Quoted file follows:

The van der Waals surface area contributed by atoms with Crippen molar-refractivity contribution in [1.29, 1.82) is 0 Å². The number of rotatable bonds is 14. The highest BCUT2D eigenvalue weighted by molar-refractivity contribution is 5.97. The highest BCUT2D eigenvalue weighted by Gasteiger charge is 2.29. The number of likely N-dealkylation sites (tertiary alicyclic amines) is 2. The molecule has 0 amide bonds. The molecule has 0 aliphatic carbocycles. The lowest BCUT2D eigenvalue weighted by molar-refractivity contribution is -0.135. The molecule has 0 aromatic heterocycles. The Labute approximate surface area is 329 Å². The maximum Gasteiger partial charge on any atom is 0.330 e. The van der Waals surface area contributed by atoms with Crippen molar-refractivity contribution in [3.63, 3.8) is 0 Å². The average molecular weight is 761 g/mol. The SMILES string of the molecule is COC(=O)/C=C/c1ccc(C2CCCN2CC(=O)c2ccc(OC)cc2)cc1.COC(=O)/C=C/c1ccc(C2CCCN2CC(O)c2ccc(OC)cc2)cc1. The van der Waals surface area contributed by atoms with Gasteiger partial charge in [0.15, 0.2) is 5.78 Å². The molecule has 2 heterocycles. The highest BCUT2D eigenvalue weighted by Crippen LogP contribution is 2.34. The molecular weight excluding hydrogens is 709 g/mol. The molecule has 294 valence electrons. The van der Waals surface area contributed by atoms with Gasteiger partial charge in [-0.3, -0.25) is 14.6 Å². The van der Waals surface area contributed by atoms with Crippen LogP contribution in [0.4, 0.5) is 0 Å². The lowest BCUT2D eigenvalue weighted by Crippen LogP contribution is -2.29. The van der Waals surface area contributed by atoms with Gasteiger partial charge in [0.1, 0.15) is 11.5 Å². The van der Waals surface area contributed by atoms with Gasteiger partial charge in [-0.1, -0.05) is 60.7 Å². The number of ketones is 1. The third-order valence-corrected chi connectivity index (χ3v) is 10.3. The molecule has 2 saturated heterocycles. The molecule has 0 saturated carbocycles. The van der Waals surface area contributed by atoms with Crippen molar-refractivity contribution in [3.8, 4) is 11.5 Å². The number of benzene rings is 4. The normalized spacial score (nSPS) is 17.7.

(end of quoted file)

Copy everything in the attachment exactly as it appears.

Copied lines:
The van der Waals surface area contributed by atoms with Crippen molar-refractivity contribution in [1.29, 1.82) is 0 Å². The number of rotatable bonds is 14. The highest BCUT2D eigenvalue weighted by molar-refractivity contribution is 5.97. The highest BCUT2D eigenvalue weighted by Gasteiger charge is 2.29. The number of likely N-dealkylation sites (tertiary alicyclic amines) is 2. The molecule has 0 amide bonds. The molecule has 0 aliphatic carbocycles. The lowest BCUT2D eigenvalue weighted by molar-refractivity contribution is -0.135. The molecule has 0 aromatic heterocycles. The Labute approximate surface area is 329 Å². The maximum Gasteiger partial charge on any atom is 0.330 e. The van der Waals surface area contributed by atoms with Crippen molar-refractivity contribution in [3.63, 3.8) is 0 Å². The average molecular weight is 761 g/mol. The SMILES string of the molecule is COC(=O)/C=C/c1ccc(C2CCCN2CC(=O)c2ccc(OC)cc2)cc1.COC(=O)/C=C/c1ccc(C2CCCN2CC(O)c2ccc(OC)cc2)cc1. The van der Waals surface area contributed by atoms with Gasteiger partial charge in [0.15, 0.2) is 5.78 Å². The molecule has 2 heterocycles. The highest BCUT2D eigenvalue weighted by Crippen LogP contribution is 2.34. The molecular weight excluding hydrogens is 709 g/mol. The molecule has 294 valence electrons. The van der Waals surface area contributed by atoms with Gasteiger partial charge in [-0.3, -0.25) is 14.6 Å². The van der Waals surface area contributed by atoms with Crippen LogP contribution in [0.4, 0.5) is 0 Å². The lowest BCUT2D eigenvalue weighted by Crippen LogP contribution is -2.29. The van der Waals surface area contributed by atoms with Gasteiger partial charge in [0.1, 0.15) is 11.5 Å². The van der Waals surface area contributed by atoms with Gasteiger partial charge in [-0.1, -0.05) is 60.7 Å². The number of ketones is 1. The third-order valence-corrected chi connectivity index (χ3v) is 10.3. The molecule has 2 saturated heterocycles. The molecule has 0 saturated carbocycles. The van der Waals surface area contributed by atoms with Crippen molar-refractivity contribution in [3.8, 4) is 11.5 Å². The number of benzene rings is 4. The normalized spacial score (nSPS) is 17.7.